Sri Lanka: war ends leaving thousands of displaced people

The Tamil Tigers have finally surrendered this week and the conflict that has caused so much bloodshed over the last 25 years seems to have come to an end, Fides reports.

Following the confirmed death of their leader Velupillai Prabhakaran, the last of the relentless Liberation Tigers of Tamil Eedam laid down their arms in the face of the offensive attacks of Colombo's Army, which had reduced the the last of the guerrillas to a space of about one kilometers of territory.

There was jubilation among the people of Sri Lanka, as President Mahinda Rajapaksa announced the defeat of the Tamil rebels.

In the tragic recent stages of the conflict, the army accused the rebels of using civilians as human shields and announced the “liberation” of 50,000 civilians who had been caught in the area of crossfire. The Tamil rebels, however, accused the army of indiscriminate bombing, which has caused many civilian deaths.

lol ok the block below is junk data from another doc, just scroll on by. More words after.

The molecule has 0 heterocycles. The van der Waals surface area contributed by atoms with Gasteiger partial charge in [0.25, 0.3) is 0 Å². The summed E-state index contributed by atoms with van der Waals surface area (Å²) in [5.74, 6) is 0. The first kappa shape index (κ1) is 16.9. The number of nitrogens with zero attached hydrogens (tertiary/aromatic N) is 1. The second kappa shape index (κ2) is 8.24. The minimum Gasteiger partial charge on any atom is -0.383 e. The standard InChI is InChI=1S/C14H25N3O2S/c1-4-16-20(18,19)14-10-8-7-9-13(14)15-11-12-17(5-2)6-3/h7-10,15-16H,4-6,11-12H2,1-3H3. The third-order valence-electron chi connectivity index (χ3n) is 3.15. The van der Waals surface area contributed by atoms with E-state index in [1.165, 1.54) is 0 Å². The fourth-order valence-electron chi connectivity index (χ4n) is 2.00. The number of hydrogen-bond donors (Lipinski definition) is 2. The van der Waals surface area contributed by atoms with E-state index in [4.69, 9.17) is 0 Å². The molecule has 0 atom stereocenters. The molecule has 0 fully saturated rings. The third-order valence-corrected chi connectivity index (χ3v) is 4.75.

Both sides have taken part in the crime. From January 20 to May 7, a UN report says nearly 7,000 civilians were killed.

A strong appeal for the protection of Tamil civilians in Sri Lanka was launched yesterday by Pope Benedict XVI in the “Regina Caeli” held in Saint Peter's Square. Benedict XVI addressed the opposing sides, appealing to them to facilitate the evacuation of the civilians,” guaranteeing their “safety and security.” The Pope added: “I lift up my prayers to the Lord that he will hasten the day of reconciliation and peace.”

The humanitarian aid organizations are doing all they can to meet the urgent alimentary and medical needs of the refugees. Caritas has invested considerable resources in the effort, thanks to the support of the Caritas Internationalis network for refugee assistance. The Catholic Church, in recent months, has asked the government to protect the dignity and rights of Tamil citizens, who are fully a part
of the nation in spite of their being a minority group.

Source: Fides

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